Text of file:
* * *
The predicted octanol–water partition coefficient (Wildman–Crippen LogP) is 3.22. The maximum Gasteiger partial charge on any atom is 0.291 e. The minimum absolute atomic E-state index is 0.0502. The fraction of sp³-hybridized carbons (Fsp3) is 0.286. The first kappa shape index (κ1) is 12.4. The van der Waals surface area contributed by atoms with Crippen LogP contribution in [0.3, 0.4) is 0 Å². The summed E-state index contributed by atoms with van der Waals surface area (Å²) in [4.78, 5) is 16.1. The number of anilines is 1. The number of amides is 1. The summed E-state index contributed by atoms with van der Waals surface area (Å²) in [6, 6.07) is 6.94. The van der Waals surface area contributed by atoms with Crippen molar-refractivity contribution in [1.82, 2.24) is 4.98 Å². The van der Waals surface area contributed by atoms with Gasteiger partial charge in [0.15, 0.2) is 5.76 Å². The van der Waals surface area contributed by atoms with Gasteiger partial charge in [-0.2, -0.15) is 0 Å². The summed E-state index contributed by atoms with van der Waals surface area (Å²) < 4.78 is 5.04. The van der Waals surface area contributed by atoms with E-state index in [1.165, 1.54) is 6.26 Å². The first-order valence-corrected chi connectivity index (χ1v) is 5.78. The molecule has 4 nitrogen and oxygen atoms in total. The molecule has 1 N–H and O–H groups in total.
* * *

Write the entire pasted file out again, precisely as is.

The predicted octanol–water partition coefficient (Wildman–Crippen LogP) is 3.22. The maximum Gasteiger partial charge on any atom is 0.291 e. The minimum absolute atomic E-state index is 0.0502. The fraction of sp³-hybridized carbons (Fsp3) is 0.286. The first kappa shape index (κ1) is 12.4. The van der Waals surface area contributed by atoms with Crippen LogP contribution in [0.3, 0.4) is 0 Å². The summed E-state index contributed by atoms with van der Waals surface area (Å²) in [4.78, 5) is 16.1. The number of anilines is 1. The number of amides is 1. The summed E-state index contributed by atoms with van der Waals surface area (Å²) in [6, 6.07) is 6.94. The van der Waals surface area contributed by atoms with Crippen molar-refractivity contribution in [1.82, 2.24) is 4.98 Å². The van der Waals surface area contributed by atoms with Gasteiger partial charge in [0.15, 0.2) is 5.76 Å². The van der Waals surface area contributed by atoms with Gasteiger partial charge in [-0.2, -0.15) is 0 Å². The summed E-state index contributed by atoms with van der Waals surface area (Å²) < 4.78 is 5.04. The van der Waals surface area contributed by atoms with E-state index in [1.165, 1.54) is 6.26 Å². The first-order valence-corrected chi connectivity index (χ1v) is 5.78. The molecule has 4 nitrogen and oxygen atoms in total. The molecule has 1 N–H and O–H groups in total.